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Highlighting the impact of the ELD mandate so far on trucking

Jan. 8, 2018
Delivery times are being rescheduled, capacity is tightening, and confusion is growing.

In its latest blog, DAT Solutions reached out to truck drivers, motor carriers, shippers and freight brokers to find out how their businesses are being affected by the electronic logging device (ELD) mandate.

Responses – there are 110 so far – ranged from “turned truck in” and “put me out of business” to “nothing really has changed” and “ELDs suck!!”

In one comment, Marina Andreyreva wrote: “ELDs were installed in all my trucks before the ELD mandate. There have been many changes in dispatching. So far, all delivery times have been rescheduled due to long hold times at the shipper. Problems at shippers now heavily reflect on drivers’ hours. This must be addressed in order to operate efficiently for both drivers and company owners. Brokers need to be aware of HOS and understand the law in order to build freight accordingly.”

While the industry is still trying to work out the unknowns of how ELDs will impact trucking capacity, rates, and the still-growing truck driver shortage, analysts are also trying to hone in on some of the other problems that have developed.

DAT analyst Mark Montague, who mentioned load-to-truck ratios are currently at record highs, noted it is imperative that shippers make their operations more driver-friendly. He emphasized the need for solid communication between the receiving gate and the dock to minimize loading and unloading times.

“I’ve been in drop lots where a driver has to spend a half hour hunting down his trailer,” Montague said. “So there are a number of things shippers can do to make it friendlier for truck drivers and minimize their time spent at the facilities.”

The need for shippers to work more efficiently was also apparent in many of the comments in DAT’s recent blog. One comment in particular, from “PG,” stated: “Yes, [the mandate] has greatly impacted our business. Shipper and receivers are not ready at all. We had to cancel several loads already due to time constraints and shippers not working efficiently. I'm not going to take any loads without factoring in money for sitting and delays. That's the reality now... Hope everyone does the same ...”

Confusion and issues are also evident on the enforcement side as well.

“The biggest problem we’ve seen at roadside is the training enforcement received is somewhat minimal if any,” explained Fred Fakkema, vice president of compliance for Zonar Systems. “I think they’re still going through it. The issue today is when one of our legacy customers that are running AOBRDs (automatic onboard recording devices), which are grandfathered in until 2019, are being questioned as to why they don’t have an ELD and then written up on the inspection report, if you will.”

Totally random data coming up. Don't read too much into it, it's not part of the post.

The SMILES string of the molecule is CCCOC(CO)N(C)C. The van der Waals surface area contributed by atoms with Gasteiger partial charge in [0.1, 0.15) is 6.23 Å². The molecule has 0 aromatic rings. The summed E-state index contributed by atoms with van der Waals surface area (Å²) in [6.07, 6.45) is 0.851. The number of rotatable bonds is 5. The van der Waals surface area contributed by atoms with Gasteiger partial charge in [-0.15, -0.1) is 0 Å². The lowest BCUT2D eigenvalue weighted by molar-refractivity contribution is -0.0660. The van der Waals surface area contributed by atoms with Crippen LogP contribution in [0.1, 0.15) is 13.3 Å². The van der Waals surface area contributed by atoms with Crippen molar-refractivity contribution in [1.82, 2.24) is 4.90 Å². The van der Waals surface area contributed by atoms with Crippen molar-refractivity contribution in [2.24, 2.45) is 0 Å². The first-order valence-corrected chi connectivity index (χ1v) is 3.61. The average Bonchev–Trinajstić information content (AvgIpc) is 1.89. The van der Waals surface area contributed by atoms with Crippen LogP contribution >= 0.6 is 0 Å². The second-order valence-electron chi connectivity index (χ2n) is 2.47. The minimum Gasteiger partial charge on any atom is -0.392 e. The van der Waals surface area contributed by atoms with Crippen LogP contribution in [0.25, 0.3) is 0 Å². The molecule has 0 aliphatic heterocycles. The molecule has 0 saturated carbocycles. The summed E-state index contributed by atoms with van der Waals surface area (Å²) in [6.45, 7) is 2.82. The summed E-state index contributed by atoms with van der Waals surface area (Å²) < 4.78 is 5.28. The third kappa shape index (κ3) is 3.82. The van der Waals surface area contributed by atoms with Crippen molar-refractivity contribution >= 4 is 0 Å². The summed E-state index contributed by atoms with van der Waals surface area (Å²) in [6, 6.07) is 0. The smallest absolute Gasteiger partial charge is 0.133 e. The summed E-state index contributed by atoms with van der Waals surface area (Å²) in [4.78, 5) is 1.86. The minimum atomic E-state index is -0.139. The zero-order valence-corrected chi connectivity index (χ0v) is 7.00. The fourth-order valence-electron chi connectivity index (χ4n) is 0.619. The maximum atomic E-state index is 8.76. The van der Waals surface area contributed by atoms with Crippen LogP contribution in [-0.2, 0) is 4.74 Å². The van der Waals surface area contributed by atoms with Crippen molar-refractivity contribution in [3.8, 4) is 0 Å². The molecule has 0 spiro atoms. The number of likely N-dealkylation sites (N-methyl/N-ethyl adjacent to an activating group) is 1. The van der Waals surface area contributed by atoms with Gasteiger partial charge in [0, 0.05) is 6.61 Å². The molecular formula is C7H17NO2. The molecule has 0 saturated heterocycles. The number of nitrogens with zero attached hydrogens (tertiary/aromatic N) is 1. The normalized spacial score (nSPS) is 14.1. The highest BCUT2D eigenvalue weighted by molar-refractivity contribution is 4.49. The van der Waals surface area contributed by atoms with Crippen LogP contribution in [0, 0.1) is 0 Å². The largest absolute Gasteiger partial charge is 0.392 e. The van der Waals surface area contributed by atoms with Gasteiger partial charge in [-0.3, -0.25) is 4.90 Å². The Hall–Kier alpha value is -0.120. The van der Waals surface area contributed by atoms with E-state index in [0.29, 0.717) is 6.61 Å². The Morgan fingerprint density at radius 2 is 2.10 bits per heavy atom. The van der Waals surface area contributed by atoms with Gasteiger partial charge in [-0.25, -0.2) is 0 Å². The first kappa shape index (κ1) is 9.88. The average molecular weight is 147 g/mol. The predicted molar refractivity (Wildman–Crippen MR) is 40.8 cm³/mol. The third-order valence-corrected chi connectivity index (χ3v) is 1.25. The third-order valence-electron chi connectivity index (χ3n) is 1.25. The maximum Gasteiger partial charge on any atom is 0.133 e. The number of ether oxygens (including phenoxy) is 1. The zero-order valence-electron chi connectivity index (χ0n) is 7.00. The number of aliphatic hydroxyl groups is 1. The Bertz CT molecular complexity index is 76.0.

Though enforcement officers are not putting truckers out of service for not having an ELD until April 1, they are still looking to see if drivers are indeed complying with the mandate. FMCSA [the Federal Motor Carrier Safety Administration] has maintained that CSA [Compliance, Safety, Accountability] points won’t go against the carrier right away, but officers are still making notes in their inspection reports.

The problem, according to Fakkema, who is a former 25-year veteran with the Washington State Patrol, is that officers still don’t understand that grandfathered-in AOBRD truckers do not need to have an ELD – at least not until 2019.

“Coming from the enforcement background, we know how important that first interaction is, how that should take place and what direction it will go if the driver accidentally says ‘ELD’ when he means ‘AOBRD,’” Fakkema added. “It’s really that communication piece on the roadside that’s so important.”

There also has been a lot of discussion about drivers leaving the industry because of the ELD mandate. However, as Montague pointed out, market rates are so strong right now that it’s “hard to envision a meaningful exodus of owner operators in the industry.”

For those who haven’t yet installed an ELD, Montague noted that he believes there will be a lot of pressure to comply with the mandate before April 1.

“I think if the guys get a ticket they are going to be convinced they are going to need to go out and get an ELD,” he explained. “If it gets back to the company the owner operators drive for, that’s not going to sit well with the company because eventually it will impact the company’s insurance rates.”

Montague added that particularly knowledgeable shippers are pretty well educated on the mandate at this point and that they have been requiring their carriers and brokers to use drivers with ELDs.

“If you find out your load was delayed because the driver didn’t have an ELD and was stopped, that’s definitely going to be a huge negative,” he said.

About the Author

Cristina Commendatore

Cristina Commendatore was previously the Editor-in-chief of FleetOwner magazine. She reported on the transportation industry since 2015, covering topics such as business operational challenges, driver and technician shortages, truck safety, and new vehicle technologies. She holds a master’s degree in journalism from Quinnipiac University in Hamden, Connecticut.

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